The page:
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Michigan Law Announces Guaranteed Summer Funding for All First-Year Students

Program will be Most Expansive of Any Top Law School

Michigan Law Announces Guaranteed Summer Funding for All First-Year 

By Amy Spooner

Beginning in 2016, all first-year students at Michigan Law can land a great summer internship with less worry about paying the bills. And in true Michigan Law fashion, it's because the community is taking care of its own.

Gifts from the Himan Brown Charitable Trust and from Lisa and Chris Jeffries, '74—with a startup gift from the Law School Student Senate (LSSS) and ongoing fundraising through the Law School's Student Funded Fellowships (SFF) organization—will support 1L summer employment for all students, regardless of job sector, making it the most inclusive program at any top law school. Michigan's program will issue interest-free, forgivable loans administered by SFF, a Michigan Law student organization that since 1977 has provided some $2.5 million in summer funding support for 1Ls.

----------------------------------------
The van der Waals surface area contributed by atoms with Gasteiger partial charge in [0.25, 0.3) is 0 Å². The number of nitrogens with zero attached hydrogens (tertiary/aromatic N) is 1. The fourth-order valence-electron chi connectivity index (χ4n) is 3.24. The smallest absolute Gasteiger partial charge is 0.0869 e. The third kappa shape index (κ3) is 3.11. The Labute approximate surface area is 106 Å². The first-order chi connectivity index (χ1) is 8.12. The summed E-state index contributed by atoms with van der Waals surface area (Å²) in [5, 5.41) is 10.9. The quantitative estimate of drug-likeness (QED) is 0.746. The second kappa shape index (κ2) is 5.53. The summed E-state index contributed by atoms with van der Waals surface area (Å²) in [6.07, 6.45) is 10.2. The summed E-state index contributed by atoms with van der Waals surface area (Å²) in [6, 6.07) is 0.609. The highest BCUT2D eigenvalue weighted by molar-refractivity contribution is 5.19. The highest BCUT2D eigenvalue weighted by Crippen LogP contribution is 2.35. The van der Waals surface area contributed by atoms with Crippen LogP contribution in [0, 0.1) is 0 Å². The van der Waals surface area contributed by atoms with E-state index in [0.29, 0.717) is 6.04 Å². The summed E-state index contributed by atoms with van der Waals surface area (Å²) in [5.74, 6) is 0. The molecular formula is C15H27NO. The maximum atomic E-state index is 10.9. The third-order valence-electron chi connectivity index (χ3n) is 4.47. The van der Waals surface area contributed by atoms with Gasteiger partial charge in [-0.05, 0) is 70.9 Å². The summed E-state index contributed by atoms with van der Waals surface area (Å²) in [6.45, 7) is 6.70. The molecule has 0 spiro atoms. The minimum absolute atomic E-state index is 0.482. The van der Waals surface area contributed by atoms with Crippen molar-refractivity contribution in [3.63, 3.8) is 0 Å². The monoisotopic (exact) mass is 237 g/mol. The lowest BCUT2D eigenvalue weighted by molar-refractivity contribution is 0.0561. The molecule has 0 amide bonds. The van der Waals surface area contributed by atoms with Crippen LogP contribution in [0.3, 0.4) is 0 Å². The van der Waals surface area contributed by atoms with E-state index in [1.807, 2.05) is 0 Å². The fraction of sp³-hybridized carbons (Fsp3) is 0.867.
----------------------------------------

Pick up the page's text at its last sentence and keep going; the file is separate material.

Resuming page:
"Former and current students are helping current and future students," said Dean Mark West. "That mutual support represents our Law School at its finest." He notes the program's inclusive nature also epitomizes Michigan Law. "Several peer schools offer 1L funding, but eligibility is limited. One of the best things about Michigan Law is the divergent paths our students pursue, so it was important that we make summer funding available to everyone."

Law-related 1L summer employment is essential for exploring possible careers and gaining experience needed to secure good jobs for the 2L summer and beyond—experience that can have a steep price tag. Most 1L jobs pay very little, and large firms rarely employ 1Ls; in addition, opportunities often are in cities with high costs of living. Therefore, many students struggle to balance goals and current means.

Under the new program, all first-year law students will be eligible for summer funding up to $4,000, beginning in the 2015-2016 academic year. The funding, disbursed as a loan, will be forgiven for any student whose earnings during both law school summers total less than $18,000. Students who earn $20,000 or more must fully repay the loan, while those earning $18,000-$20,000 will repay on a sliding scale. Student repayments ultimately will make the program self-sustaining.